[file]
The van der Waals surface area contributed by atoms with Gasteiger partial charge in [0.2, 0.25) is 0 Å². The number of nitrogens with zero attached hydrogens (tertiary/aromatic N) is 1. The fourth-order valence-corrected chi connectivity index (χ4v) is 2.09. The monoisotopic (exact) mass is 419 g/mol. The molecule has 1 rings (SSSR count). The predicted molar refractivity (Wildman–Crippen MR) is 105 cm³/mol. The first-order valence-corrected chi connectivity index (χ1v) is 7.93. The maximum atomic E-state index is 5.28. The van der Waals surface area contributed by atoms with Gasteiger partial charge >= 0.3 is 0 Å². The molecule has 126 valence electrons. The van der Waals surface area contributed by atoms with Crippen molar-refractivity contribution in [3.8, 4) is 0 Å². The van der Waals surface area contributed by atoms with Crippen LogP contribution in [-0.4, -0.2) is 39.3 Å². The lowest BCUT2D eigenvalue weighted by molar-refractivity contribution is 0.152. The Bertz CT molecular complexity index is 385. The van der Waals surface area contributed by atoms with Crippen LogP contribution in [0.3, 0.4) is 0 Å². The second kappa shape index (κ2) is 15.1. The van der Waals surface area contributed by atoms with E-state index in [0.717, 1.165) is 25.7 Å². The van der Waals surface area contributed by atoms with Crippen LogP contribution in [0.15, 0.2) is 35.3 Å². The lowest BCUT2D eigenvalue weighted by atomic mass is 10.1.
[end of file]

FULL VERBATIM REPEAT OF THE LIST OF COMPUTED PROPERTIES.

The van der Waals surface area contributed by atoms with Gasteiger partial charge in [0.2, 0.25) is 0 Å². The number of nitrogens with zero attached hydrogens (tertiary/aromatic N) is 1. The fourth-order valence-corrected chi connectivity index (χ4v) is 2.09. The monoisotopic (exact) mass is 419 g/mol. The molecule has 1 rings (SSSR count). The predicted molar refractivity (Wildman–Crippen MR) is 105 cm³/mol. The first-order valence-corrected chi connectivity index (χ1v) is 7.93. The maximum atomic E-state index is 5.28. The van der Waals surface area contributed by atoms with Gasteiger partial charge >= 0.3 is 0 Å². The molecule has 126 valence electrons. The van der Waals surface area contributed by atoms with Crippen molar-refractivity contribution in [3.8, 4) is 0 Å². The van der Waals surface area contributed by atoms with Crippen LogP contribution in [-0.4, -0.2) is 39.3 Å². The lowest BCUT2D eigenvalue weighted by molar-refractivity contribution is 0.152. The Bertz CT molecular complexity index is 385. The van der Waals surface area contributed by atoms with Crippen LogP contribution in [0.3, 0.4) is 0 Å². The second kappa shape index (κ2) is 15.1. The van der Waals surface area contributed by atoms with E-state index in [0.717, 1.165) is 25.7 Å². The van der Waals surface area contributed by atoms with Crippen LogP contribution in [0.15, 0.2) is 35.3 Å². The lowest BCUT2D eigenvalue weighted by atomic mass is 10.1.